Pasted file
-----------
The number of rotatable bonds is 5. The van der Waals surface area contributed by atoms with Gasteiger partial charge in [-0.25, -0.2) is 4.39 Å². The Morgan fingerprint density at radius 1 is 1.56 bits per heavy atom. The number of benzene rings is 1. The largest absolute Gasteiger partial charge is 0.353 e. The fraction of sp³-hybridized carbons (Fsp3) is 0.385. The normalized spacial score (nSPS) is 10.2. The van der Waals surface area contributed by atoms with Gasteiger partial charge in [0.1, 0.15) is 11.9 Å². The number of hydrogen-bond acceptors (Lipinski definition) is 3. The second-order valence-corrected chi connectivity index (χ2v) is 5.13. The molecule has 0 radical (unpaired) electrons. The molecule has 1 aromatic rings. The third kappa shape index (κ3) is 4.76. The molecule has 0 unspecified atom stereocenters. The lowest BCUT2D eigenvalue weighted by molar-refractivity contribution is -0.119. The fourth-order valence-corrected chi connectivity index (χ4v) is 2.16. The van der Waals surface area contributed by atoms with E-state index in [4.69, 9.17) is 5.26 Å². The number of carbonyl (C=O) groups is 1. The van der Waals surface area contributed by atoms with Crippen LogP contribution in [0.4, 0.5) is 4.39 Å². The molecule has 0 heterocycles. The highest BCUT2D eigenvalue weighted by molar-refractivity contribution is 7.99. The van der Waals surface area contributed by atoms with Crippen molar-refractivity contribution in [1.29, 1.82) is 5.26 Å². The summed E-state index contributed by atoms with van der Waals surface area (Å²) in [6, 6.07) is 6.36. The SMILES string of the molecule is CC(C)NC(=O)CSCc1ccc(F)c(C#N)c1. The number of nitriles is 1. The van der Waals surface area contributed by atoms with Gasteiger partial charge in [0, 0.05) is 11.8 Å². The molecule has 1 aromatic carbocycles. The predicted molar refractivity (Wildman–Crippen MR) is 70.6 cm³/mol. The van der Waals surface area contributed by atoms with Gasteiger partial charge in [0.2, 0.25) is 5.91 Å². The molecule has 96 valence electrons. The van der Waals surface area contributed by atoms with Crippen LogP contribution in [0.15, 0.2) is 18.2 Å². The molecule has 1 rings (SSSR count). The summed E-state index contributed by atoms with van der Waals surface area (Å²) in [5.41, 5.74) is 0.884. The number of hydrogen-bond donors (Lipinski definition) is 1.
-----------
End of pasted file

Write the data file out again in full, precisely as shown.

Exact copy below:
The number of rotatable bonds is 5. The van der Waals surface area contributed by atoms with Gasteiger partial charge in [-0.25, -0.2) is 4.39 Å². The Morgan fingerprint density at radius 1 is 1.56 bits per heavy atom. The number of benzene rings is 1. The largest absolute Gasteiger partial charge is 0.353 e. The fraction of sp³-hybridized carbons (Fsp3) is 0.385. The normalized spacial score (nSPS) is 10.2. The van der Waals surface area contributed by atoms with Gasteiger partial charge in [0.1, 0.15) is 11.9 Å². The number of hydrogen-bond acceptors (Lipinski definition) is 3. The second-order valence-corrected chi connectivity index (χ2v) is 5.13. The molecule has 0 radical (unpaired) electrons. The molecule has 1 aromatic rings. The third kappa shape index (κ3) is 4.76. The molecule has 0 unspecified atom stereocenters. The lowest BCUT2D eigenvalue weighted by molar-refractivity contribution is -0.119. The fourth-order valence-corrected chi connectivity index (χ4v) is 2.16. The van der Waals surface area contributed by atoms with E-state index in [4.69, 9.17) is 5.26 Å². The number of carbonyl (C=O) groups is 1. The van der Waals surface area contributed by atoms with Crippen LogP contribution in [0.4, 0.5) is 4.39 Å². The molecule has 0 heterocycles. The highest BCUT2D eigenvalue weighted by molar-refractivity contribution is 7.99. The van der Waals surface area contributed by atoms with Crippen molar-refractivity contribution in [1.29, 1.82) is 5.26 Å². The summed E-state index contributed by atoms with van der Waals surface area (Å²) in [6, 6.07) is 6.36. The SMILES string of the molecule is CC(C)NC(=O)CSCc1ccc(F)c(C#N)c1. The number of nitriles is 1. The van der Waals surface area contributed by atoms with Gasteiger partial charge in [0, 0.05) is 11.8 Å². The molecule has 1 aromatic carbocycles. The predicted molar refractivity (Wildman–Crippen MR) is 70.6 cm³/mol. The van der Waals surface area contributed by atoms with Gasteiger partial charge in [0.2, 0.25) is 5.91 Å². The molecule has 96 valence electrons. The van der Waals surface area contributed by atoms with Crippen LogP contribution in [0.15, 0.2) is 18.2 Å². The molecule has 1 rings (SSSR count). The summed E-state index contributed by atoms with van der Waals surface area (Å²) in [5.41, 5.74) is 0.884. The number of hydrogen-bond donors (Lipinski definition) is 1.